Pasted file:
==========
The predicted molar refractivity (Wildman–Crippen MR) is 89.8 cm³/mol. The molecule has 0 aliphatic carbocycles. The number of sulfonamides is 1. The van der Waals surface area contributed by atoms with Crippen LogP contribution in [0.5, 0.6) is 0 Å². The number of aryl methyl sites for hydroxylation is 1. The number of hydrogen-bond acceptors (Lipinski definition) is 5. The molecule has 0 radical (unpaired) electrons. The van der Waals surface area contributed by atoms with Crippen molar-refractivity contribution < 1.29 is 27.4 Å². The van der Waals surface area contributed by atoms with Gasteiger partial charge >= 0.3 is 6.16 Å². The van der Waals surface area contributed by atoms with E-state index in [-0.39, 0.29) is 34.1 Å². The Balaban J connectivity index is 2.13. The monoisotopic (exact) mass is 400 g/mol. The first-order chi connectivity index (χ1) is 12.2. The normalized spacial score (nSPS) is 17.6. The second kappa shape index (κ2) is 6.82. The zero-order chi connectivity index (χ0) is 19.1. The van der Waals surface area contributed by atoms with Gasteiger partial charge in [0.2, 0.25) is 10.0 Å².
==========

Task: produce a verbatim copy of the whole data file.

The predicted molar refractivity (Wildman–Crippen MR) is 89.8 cm³/mol. The molecule has 0 aliphatic carbocycles. The number of sulfonamides is 1. The van der Waals surface area contributed by atoms with Crippen LogP contribution in [0.5, 0.6) is 0 Å². The number of aryl methyl sites for hydroxylation is 1. The number of hydrogen-bond acceptors (Lipinski definition) is 5. The molecule has 0 radical (unpaired) electrons. The van der Waals surface area contributed by atoms with Crippen molar-refractivity contribution < 1.29 is 27.4 Å². The van der Waals surface area contributed by atoms with Gasteiger partial charge >= 0.3 is 6.16 Å². The van der Waals surface area contributed by atoms with E-state index in [-0.39, 0.29) is 34.1 Å². The Balaban J connectivity index is 2.13. The monoisotopic (exact) mass is 400 g/mol. The first-order chi connectivity index (χ1) is 12.2. The normalized spacial score (nSPS) is 17.6. The second kappa shape index (κ2) is 6.82. The zero-order chi connectivity index (χ0) is 19.1. The van der Waals surface area contributed by atoms with Gasteiger partial charge in [0.2, 0.25) is 10.0 Å².